The books of First and Second Corinthians deal with all kinds of character flaws manifesting themselves within the church, and yet Paul prays for their perfection.

It was a principle Paul applied to his own life as well:

“Not that I have already attained or am already perfected, but I press on that I may lay hold of that for which Christ Jesus has also laid hold of me.”

                                                                                                            Philippians 3:12

Someone once said that if you “aim at nothing” you will hit it every time. If we want to develop godly character in our lives, then we must aim for perfection!


Pastor Scott Burr                                                                    



Thursday, November 7, 2013

"Repairing the Breaches"

(Part  6)

“Moreover in those days I saw men of Judah who had married women from Ashdod, Ammon and Moab. Half of their children spoke the language of Ashdod or the language of one of the other peoples, and did not know how to speak the language of Judah.”

                                                                                    Nehemiah 13:23-24

The final gaping spiritual hole Nehemiah was forced to address was the intermarrying of God’s people with nations they specifically been told not to unite themselves with. Nehemiah declared:

Was it not because of marriages like these that Solomon king of Israel sinned? Among the many nations there was no king like him. He was loved by his God, and God made him king over all Israel, but even he was led into sin by foreign women. Must we hear now that you too are doing all this terrible wickedness and are being unfaithful to our God by marrying foreign women?”

                                                                                    Nehemiah 13:26-27

This unequal yoking of God’s people with heathen nations led to Israel’s downfall; as the men of Israel began to be led into idolatry by their foreign wives. In fact, they drifted so far from the things of God that half of their children grew up speaking the language of these nations rather than the language of Judah.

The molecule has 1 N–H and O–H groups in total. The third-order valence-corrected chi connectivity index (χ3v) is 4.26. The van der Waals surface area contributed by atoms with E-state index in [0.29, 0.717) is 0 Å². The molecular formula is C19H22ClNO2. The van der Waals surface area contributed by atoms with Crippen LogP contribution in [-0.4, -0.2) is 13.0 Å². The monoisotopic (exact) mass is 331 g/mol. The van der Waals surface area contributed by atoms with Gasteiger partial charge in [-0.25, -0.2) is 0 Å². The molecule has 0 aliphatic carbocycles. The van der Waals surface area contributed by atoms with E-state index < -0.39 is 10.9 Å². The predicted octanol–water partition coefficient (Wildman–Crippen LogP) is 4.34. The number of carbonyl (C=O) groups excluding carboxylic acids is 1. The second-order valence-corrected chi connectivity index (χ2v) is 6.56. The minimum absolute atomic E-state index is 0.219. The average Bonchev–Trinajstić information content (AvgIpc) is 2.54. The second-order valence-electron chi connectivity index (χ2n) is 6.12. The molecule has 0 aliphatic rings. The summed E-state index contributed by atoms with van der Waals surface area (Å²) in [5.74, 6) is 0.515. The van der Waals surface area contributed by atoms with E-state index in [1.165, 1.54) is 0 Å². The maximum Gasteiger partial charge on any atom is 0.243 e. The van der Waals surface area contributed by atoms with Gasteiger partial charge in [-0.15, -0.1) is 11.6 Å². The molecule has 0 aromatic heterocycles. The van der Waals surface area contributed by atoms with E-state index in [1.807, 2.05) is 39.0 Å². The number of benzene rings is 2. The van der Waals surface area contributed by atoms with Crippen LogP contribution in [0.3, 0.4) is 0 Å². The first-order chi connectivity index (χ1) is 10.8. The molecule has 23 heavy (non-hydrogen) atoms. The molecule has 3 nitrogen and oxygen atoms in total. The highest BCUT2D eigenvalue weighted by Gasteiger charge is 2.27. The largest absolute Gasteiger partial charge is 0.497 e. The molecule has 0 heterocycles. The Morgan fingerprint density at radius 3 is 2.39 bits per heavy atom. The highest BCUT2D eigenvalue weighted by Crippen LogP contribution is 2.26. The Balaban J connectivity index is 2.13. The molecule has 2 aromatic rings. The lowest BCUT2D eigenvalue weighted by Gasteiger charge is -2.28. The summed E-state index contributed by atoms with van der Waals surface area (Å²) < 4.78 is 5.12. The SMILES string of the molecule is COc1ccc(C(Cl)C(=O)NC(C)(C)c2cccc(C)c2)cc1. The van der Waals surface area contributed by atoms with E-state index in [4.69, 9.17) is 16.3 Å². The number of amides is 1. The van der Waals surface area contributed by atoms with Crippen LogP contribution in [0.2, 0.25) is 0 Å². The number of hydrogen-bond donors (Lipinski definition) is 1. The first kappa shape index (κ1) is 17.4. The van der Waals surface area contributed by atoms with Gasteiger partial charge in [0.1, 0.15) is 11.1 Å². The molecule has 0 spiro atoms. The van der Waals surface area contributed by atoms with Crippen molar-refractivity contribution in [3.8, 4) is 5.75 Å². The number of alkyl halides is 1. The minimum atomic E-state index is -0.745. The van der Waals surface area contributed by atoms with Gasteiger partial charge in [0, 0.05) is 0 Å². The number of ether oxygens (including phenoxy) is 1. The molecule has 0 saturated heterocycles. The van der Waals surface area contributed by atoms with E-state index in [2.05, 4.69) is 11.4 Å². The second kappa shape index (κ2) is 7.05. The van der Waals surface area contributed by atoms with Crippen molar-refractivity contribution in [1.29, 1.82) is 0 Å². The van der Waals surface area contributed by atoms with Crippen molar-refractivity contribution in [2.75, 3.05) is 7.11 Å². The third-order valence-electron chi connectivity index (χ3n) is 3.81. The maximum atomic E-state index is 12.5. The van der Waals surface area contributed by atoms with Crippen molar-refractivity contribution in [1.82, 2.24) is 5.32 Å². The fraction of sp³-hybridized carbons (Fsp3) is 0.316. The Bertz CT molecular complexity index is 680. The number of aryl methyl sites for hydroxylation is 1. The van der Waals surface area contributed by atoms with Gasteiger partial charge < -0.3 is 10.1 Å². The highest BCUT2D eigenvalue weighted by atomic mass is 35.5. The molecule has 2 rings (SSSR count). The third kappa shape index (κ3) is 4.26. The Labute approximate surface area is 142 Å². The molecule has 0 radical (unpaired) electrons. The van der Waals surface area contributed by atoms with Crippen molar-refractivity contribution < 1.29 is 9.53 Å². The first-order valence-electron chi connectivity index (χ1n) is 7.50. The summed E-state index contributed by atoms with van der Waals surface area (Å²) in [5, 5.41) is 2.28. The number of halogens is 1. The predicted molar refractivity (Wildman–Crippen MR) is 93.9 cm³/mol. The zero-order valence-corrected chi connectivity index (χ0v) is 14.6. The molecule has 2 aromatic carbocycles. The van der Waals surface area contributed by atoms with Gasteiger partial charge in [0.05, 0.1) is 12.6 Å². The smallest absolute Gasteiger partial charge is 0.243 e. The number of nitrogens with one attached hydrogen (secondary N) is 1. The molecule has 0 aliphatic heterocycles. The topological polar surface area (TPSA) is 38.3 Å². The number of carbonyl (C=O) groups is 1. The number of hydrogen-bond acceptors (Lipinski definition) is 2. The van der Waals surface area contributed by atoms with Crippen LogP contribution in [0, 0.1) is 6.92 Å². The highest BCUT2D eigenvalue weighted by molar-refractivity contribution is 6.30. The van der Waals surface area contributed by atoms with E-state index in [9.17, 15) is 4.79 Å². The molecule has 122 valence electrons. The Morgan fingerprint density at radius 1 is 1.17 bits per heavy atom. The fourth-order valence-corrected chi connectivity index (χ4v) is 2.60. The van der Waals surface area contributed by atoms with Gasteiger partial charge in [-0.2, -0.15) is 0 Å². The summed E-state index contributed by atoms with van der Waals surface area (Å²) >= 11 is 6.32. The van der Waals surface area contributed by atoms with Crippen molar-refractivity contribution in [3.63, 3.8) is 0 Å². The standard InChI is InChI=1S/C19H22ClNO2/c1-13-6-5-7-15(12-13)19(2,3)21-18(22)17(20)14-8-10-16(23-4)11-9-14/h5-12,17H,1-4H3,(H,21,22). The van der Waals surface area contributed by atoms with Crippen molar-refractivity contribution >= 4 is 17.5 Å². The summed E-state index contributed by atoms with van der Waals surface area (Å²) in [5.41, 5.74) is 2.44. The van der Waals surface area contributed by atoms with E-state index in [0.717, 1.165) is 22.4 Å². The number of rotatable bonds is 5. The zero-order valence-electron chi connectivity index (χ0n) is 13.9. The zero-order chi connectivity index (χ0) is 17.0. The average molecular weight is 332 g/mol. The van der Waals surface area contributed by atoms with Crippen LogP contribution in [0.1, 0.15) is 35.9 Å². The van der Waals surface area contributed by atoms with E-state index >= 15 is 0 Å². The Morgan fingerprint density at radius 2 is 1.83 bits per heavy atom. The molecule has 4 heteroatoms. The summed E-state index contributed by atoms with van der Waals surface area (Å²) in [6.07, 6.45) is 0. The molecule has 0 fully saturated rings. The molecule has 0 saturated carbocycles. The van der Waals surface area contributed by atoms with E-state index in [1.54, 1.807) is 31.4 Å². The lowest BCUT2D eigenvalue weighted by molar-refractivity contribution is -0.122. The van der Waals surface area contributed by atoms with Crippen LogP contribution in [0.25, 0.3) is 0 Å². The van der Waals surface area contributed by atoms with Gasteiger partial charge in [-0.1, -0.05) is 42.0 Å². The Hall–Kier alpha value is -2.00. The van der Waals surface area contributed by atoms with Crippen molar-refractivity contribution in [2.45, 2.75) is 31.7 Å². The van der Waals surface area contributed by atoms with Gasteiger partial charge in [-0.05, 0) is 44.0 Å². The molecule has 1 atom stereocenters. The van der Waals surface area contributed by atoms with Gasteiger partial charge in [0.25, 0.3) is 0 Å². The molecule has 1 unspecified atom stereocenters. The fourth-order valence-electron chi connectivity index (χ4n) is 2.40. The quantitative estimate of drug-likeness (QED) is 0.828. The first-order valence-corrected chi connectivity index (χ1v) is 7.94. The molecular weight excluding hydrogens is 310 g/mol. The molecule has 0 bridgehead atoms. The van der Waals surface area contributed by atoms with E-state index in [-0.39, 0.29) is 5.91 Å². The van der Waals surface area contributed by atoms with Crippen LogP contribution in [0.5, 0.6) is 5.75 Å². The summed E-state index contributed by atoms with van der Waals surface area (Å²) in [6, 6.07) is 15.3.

Like Israel, we have allowed ourselves to become married to the things of this world. Our children are growing up speaking the language of the world and are completely ignorant of the language of Holy Scripture. They can tell you all you want to know about Miley Cyrus, the Kardashians, and LeBron James, however they can tell you very little about stalwarts of the faith like Abraham, Daniel, David, and Paul. They know very little about who Jesus is, what He said, and how He lived.

The Apostle Paul warned us in 2 Corinthians 6:14-15:

Do not be yoked together with unbelievers. For what do righteousness and wickedness have in common? Or what fellowship can light have with darkness? What harmony is there between Christ and Belial? What does a believer have in common with an unbeliever?”

Paul admonished the Corinthian believers, who had begun to adopt the practices of their culture, to “Come out from them and be separate.”

Nehemiah was so distraught by what he was seeing, scripture tells us, that he called down curses on those who had intermarried; he beat some of the men and pulled out their hair, and made them swear oaths to God never again to yoke themselves with foreign nations. Sound intense? Nehemiah knew, from past experience, what had caused Israel’s downfall and refused to allow them to travel that road again.

Like Nehemiah we have a responsibility to carry a genuine concern for the spiritual condition of the Body of Christ; but we cannot be simply concerned, we must take care of the breeches nearest to us. Nehemiah entrusted the repairing of the walls to those who lived closest to the breeches. You and I have a responsibility to examine and address those breeches nearest to us; beginning with ourselves, our family, our church, and our community.


Pastor Scott Burr